Saltine crackers or pretzels: Saltines and pretzels are a super adaptable snack that can be paired or dipped in pretty much anything. They contain low levels of fiber and fat, but these mostly carbohydrate containing crackers are also low in protein. To boost the protein content, try dipping your choice of cracker in smooth nut butter (crunchy nut butter often has more fiber), low-fat ranch dressing, hummus, honey mustard, or tzatziki sauce.
Fiber and Total Fat Per 5 crackers: Fiber=0.4g Fat=1.3g
Low fat pudding: Low-fat pudding can make a great after dinner dessert or snack throughout the day (heck – even breakfast!). Low-fat pudding is low in fiber which makes it easily digestible. Low-fat, low-fiber topping options include: crushed graham crackers, pie filling (such as cherry), low-fat whipped cream, and canned diced fruit.
Fiber and Total Fat Per 1 pudding cup: Fiber=1g Fat=1.5g
Easy Low-Fat Low Fiber Snack Recipes
Saltine Cracker Tuna Melts
1 can canned tuna
1 tbsp low-fat mayo
Sprinkle garlic powder
12 saltine crackers
2 slices mozzarella cheese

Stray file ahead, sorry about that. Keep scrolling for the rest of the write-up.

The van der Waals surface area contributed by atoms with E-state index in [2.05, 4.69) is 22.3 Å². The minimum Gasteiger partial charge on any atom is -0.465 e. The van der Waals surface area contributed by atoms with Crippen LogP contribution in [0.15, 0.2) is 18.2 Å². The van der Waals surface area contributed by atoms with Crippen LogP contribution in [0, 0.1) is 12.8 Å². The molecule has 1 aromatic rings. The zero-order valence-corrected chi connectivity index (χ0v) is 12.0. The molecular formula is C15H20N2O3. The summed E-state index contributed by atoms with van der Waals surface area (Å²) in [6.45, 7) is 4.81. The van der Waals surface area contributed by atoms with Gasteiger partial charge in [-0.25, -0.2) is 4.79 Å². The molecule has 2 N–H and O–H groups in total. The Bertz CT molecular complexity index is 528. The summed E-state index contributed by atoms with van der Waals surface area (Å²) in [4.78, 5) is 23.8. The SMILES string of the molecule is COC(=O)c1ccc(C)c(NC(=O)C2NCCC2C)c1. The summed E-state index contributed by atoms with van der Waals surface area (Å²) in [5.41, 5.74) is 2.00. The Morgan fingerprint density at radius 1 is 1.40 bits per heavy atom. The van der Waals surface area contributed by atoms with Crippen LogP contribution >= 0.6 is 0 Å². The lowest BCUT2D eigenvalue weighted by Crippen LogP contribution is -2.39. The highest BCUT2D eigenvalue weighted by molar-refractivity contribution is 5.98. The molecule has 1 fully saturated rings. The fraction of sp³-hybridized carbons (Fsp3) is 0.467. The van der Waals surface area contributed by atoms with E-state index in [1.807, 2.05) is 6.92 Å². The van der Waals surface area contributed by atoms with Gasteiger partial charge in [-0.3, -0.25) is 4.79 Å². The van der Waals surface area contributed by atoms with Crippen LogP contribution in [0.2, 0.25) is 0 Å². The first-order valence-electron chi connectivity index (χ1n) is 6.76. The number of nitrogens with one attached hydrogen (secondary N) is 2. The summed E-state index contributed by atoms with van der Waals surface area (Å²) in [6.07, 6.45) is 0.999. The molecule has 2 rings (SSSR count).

1. Turn oven on to a low broil.
2. Drain tuna. Combine tuna with mayo, salt, pepper, and garlic powder.
3. Top saltine crackers with 2 tsp of tuna each. Rip each mozzarella slice into 6 pieces. Top each tuna cracker with one small piece of cheese.
4. Broil tuna crackers for several minutes until the cheese is melted and browned.
Low Fiber Strawberry Peach Smoothie
1 cup strawberry flavored yogurt
1 cup ice*
½ cup canned peaches
½ cup low-fat milk
*for a thicker smoothie, increase amount of ice
1. Blend all ingredients together in a blender or food processor. Serve immediately.
Gastroparesis Management and Treatment. (n.d.). Cleveland Clinic. Retrieved August 19, 2020, from https://my.clevelandclinic.org/health/diseases/15522-gastroparesis/management-and-treatment
Gastroparesis Diet for Delayed Stomach Emptying. (2011, November 2). Jackson Siegelbaum Gastroenterology. https://www.gicare.com/gi-health-resources/gastroparesis-diet/
V8® Original. (n.d.). V8®. Retrieved August 12, 2020, from https://www.campbells.com/v8/vegetable-juice-2/v8-original/
Calories in Plain Fat-Free Yogurt | CalorieKing. (n.d.). Retrieved August 12, 2020, from https://www.calorieking.com/us/en/foods/f/calories-in-yogurts-plain-fat-free-yogurt/C906EKMrTI-UCPv_N8XLVQ